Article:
Analysis: Will Legal Texas Sports Betting Ever Happen After 2023 Failure?

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Texas sports betting

Texas sports betting remains illegal in the Lone Star State, as legalization efforts shift all the way to 2025

The 2023 legislative session officially ended Monday, with a dead online TX sports betting bill facing an unclear path forward. As a result, Texans will spend at least the next two years needing to go out of state to find a legal book, or resorting to illegal offshore sites or local bookies to place wagers. 

With primary opponent Lieutenant Governor Dan Patrick having just been reelected through 2026, a roadmap to legalization remains tough to envision.

“As long as Dan Patrick isn’t on board, it’s not going to happen,” an industry source told LSR.  

Texas sports betting going forward

The feeling of some in the industry is that they knew it was a losing battle going in, but made inroads and were able to gain key takeaways moving forward.

Sometimes, like in New York, it takes multiple attempts to finally cross the finish line.

Still, with a massive challenge ahead, it seems imperative that key stakeholders all pull in the same direction if they want to succeed. Yet, as has often been the case in other big states like California, that is much easier said than done.

Why Texas sports betting died in 2023

The online sports betting bill advanced through the House for the first time before Patrick, the president of the Senate. declared it dead

Bill sponsor Rep. Jeff Leach hoped the bill could move through both legislative chambers by a two-thirds vote, to move it to a public vote needing a simple majority on Nov. 7

Yet Patrick kept his long-held anti-gambling stance and shot down those hopes. Given that Patrick stands to still be in office in 2025, the industry is already bracing for the same uphill battle.

Patrick thwarted legalization efforts 

Some in the industry held out hope that Patrick would soften his stance this cycle. But that turned out to be based more in rumor than reality. 

Perhaps it will happen eventually, though Patrick has given no such public indication of that. From beginning to end, Patrick said there would be no gambling expansion of any kind in Texas, and there was not

Industry observers said it was as simple as Patrick not wanting to betray his conservative voter base. 

Paging a Patrick whisperer …

There was also some industry optimism that bill sponsor Sen. Lois Kolkhorst, an ally of Patrick, could help make things happen. 

Yet Kolkhorst, an apparent believer in sports betting regulation, was silent on the issue throughout the 2023 state legislative session.

LSR attempted to get an interview or statement from Kolkhorst on numerous occasions. However, her camp repeatedly said she was too busy.

Pro sports owners not on same page 

Maybe Houston Rockets owner Tilman Fertitta had Patrick’s ear, as industry sources suggested earlier this year, but he did not sway the Patrick. Dallas Cowboys owner Jerry Jones is believed to have tried, but his efforts went for naught.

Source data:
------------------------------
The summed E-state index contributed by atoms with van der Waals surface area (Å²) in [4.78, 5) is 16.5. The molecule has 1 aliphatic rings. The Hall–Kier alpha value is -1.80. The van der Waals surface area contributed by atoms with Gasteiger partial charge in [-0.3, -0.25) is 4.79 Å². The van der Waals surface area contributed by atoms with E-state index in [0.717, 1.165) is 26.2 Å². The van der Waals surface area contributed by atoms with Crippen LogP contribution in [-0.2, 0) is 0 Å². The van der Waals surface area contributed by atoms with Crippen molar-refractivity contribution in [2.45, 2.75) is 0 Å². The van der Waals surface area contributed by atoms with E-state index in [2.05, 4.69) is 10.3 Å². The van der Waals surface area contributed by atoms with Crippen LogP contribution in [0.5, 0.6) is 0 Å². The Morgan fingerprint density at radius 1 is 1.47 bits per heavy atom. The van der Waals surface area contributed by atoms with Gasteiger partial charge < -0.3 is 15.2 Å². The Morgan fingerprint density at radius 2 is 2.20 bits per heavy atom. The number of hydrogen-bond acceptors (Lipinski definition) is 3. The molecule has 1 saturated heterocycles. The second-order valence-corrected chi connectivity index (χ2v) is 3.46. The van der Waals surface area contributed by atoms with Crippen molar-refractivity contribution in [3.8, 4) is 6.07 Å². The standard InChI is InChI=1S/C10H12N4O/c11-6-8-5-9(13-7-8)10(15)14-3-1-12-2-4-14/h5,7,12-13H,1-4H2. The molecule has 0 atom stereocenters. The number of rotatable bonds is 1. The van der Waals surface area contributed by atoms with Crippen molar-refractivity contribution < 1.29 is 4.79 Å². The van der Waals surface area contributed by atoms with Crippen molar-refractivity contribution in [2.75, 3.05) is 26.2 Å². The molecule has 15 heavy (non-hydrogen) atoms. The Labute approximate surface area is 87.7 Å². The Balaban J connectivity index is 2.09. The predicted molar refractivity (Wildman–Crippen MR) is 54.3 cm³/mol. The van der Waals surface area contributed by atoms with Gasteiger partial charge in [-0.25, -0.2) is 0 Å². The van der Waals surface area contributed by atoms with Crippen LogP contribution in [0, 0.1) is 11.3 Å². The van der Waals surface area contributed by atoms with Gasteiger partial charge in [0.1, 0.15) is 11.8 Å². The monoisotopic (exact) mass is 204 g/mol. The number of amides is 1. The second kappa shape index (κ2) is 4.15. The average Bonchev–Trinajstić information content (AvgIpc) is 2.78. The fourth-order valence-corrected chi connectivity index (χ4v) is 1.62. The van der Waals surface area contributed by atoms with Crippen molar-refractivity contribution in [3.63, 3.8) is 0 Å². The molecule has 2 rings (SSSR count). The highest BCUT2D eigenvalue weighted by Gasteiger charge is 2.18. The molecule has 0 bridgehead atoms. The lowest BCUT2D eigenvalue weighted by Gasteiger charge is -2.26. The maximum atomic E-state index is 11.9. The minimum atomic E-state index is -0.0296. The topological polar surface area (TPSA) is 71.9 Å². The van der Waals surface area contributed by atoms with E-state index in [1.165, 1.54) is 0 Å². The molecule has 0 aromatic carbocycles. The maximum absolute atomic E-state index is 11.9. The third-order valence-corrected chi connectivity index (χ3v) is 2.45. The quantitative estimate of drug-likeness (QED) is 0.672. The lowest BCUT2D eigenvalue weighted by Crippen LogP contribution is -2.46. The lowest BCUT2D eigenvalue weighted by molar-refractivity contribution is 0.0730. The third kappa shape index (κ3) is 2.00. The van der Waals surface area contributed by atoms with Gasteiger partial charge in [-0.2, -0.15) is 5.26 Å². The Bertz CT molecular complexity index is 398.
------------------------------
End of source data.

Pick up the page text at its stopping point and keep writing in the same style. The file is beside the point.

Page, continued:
Meanwhile, Dallas Mavericks owner Mark Cuban told LSR he is more intrigued by legalizing casino resorts than sports betting. Cuban was hoping to partner with Las Vegas Sands, which spent millions in an unsuccessful lobbying effort.

“At the end of the day, the Patrick obstacle was one even Jerry Jones couldn’t overcome,” an industry source told LSR

Under the bill, sportsbooks would have received market access through the professional sports franchises in Texas. It is expected that stakeholders in sports betting and casinos will, at the very least, have a conversation about joining forces.

Former Gov. Perry: closer but no cigar 

The Texas Sports Betting Alliance, a lobbying group of sportsbooks and teams, installed former Texas Gov. Rick Perry as its spokesperson. 

Perry is said to have made a positive impact on whipping votes for House passage. 

Yet, in the end, Perry was unable to get his close friend Patrick to change his mind. 

Perry on dead Texas sports betting bill 

Perry issued a statement on behalf of the TSBA after the bill died:

“We know that Texans want the freedom and liberty that our great state is known for, to participate in sports betting legally and safely. We listened to the people and put forth legislation that would combat the $6 billion illegal market with commonsense regulation and protect Texans without growing the size and scope of government,” Perry said.

“Texans deserve the chance to vote on legalizing sports betting and we will continue working to put this initiative on the ballot in 2025.”

Where do Texas tribes factor in? 

The Kickapoo Tribe was not pleased about being excluded from legalization efforts on both sports betting and casino fronts. Kickapoo Tribe chair Juan Garza said in a statement:

“Our Tribe has been in Texas for centuries. It is disheartening to have these big corporations prioritized over the economic survival of the Kickapoo.”

In the short term, all eyes will turn to the Seminole case in Florida, and how its decision could impact tribes in other states. 

For now, Oklahoma tribes can claim victory in the Texas failure to pass the bill. They already have casinos, and could end up legalizing sports betting before their neighbors. 

Economics could change

As of now, Texas has a $32.7 billion budget surplus. So it does not exactly need extra money, let alone that from expanded gambling. 

Either way, industry observers wonder if an economic downturn could move the needle. Granted, even more states legalizing sports betting by 2025 may not add pressure. 

“From an economic standpoint, I don’t think Texas cares about what other states are doing,” one industry source opined to LSR